Let's look at the chart comparing it to a benchmark. From 1998 to 2005 it essentially tracked "Mid-Cap Value" (I need to look up what that is again to confirm that it is a mid-cap benchmark as the name implies), and then in the last 3 years it's been maybe $2k higher. I vaguely try to remember whether it's Fidelity or Vanguard that is the king of index funds. The arguements I've heard (was it from sweeps?) for managed funds have swayed me toward them over index funds, although I couldn't for the life of me tell you what they were.

It's paralysis by analysis. I know enough to know that I don't have an intuitive feel for what I'm looking at. If I were to pick this fund, so far the real reason for my choice seems to be that I recognize the company (Fidelity), they chose a simple name (Value), the manager has been there 12 years, and the returns since inception are good. Is this rational?

By this time my eyes are glazing over, and I've only looked at one fund!

I think this is why so many people default to picking index funds or ones Etrade or Morningstar has tagged as "all-star". It's certainly why I've stuck with a full service broker so far. Maybe I could've gotten a better return picking my own no-load funds, but maybe my paralysis would've made me too conservative, who knows?

DH wants to use Etrade and pick his own funds in his retirement accounts. I'd like to understand enough to have an intelligent conversation with him about the funds he picks. And I'd like to be able to have an intelligent conversation with my full-service broker about the funds he recommends.

I'd like to feel confident enough to make a decision about how to invest my money.

3 Responses to “Can't wrap my head around investing”

  1. merch Says:

    Interesting. When I usually look at actively managed mutual funds, I look at longevity of the portfolio manager and 1 and 5 year returns.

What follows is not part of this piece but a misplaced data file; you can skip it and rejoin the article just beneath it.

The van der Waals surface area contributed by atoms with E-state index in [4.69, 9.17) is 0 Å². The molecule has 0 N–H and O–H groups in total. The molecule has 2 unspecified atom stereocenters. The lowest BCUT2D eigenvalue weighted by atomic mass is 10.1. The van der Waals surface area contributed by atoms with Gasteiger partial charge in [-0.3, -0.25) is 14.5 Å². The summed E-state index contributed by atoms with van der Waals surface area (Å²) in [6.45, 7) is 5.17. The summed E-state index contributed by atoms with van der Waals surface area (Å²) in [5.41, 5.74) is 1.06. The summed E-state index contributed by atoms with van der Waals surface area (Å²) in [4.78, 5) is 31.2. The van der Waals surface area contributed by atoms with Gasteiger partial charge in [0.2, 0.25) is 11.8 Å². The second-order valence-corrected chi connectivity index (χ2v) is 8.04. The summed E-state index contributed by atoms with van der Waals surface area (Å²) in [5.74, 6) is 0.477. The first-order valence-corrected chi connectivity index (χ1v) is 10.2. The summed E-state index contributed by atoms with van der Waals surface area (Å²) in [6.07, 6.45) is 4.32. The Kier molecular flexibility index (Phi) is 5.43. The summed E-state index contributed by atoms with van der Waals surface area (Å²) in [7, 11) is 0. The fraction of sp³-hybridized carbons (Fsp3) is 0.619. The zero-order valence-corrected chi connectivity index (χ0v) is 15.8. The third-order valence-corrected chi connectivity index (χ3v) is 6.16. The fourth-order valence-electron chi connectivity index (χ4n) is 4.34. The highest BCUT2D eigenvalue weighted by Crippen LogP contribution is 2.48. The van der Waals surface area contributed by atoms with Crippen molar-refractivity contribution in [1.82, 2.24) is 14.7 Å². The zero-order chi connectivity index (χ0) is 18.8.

The interesting tidbit is that 75% (I think that’s the number) under perform their benchmarks. So I personally try to stay in index funds in my retirement.

    I was looking at my allocations and noticed that my exposure to mid-caps is via a S&P 500 fund. If you invest in a total market fund, you’ll have exposure to mid-caps.

    I just never thought of exposure to mid-caps that big of a deal. Sorry for my ramblings and lack of help.

  2. Broken Arrow Says:

    Hehehe. Well, the bright side is that the both of you are interested in investing, right? It could be worse. Your hubby could be interested in buying expensive toys and that's it....

    Something tells me that it may be best to separate your investment money as well. Perhaps give him control of 5-10% while you control the rest of the 90%. As I mentioned in the forums, the level of risk doesn't have to change....

    Your post reminds me of Albert Einstein's quote, "The hardest thing in the world to understand is income tax." However, I don't think he meant it to say that he can't calculate it... but merely the fact that as a human device, its conception and execution makes very little sense to him since it's not governed by any natural laws or principles and is subject to change at any time.... In a way, the same can be applied to mutual funds as well. So, it doesn't mean there's anything wrong with you, and I wouldn't feel bad about it. Smile

    As for the rest, since you've posted this in the forums, I'll make my comments there....

  3. Ima saver Says:

    I have my retirement money inVanguard Index 500. I have been with them close to 20 years and I am pleased. They have the lowest fees also.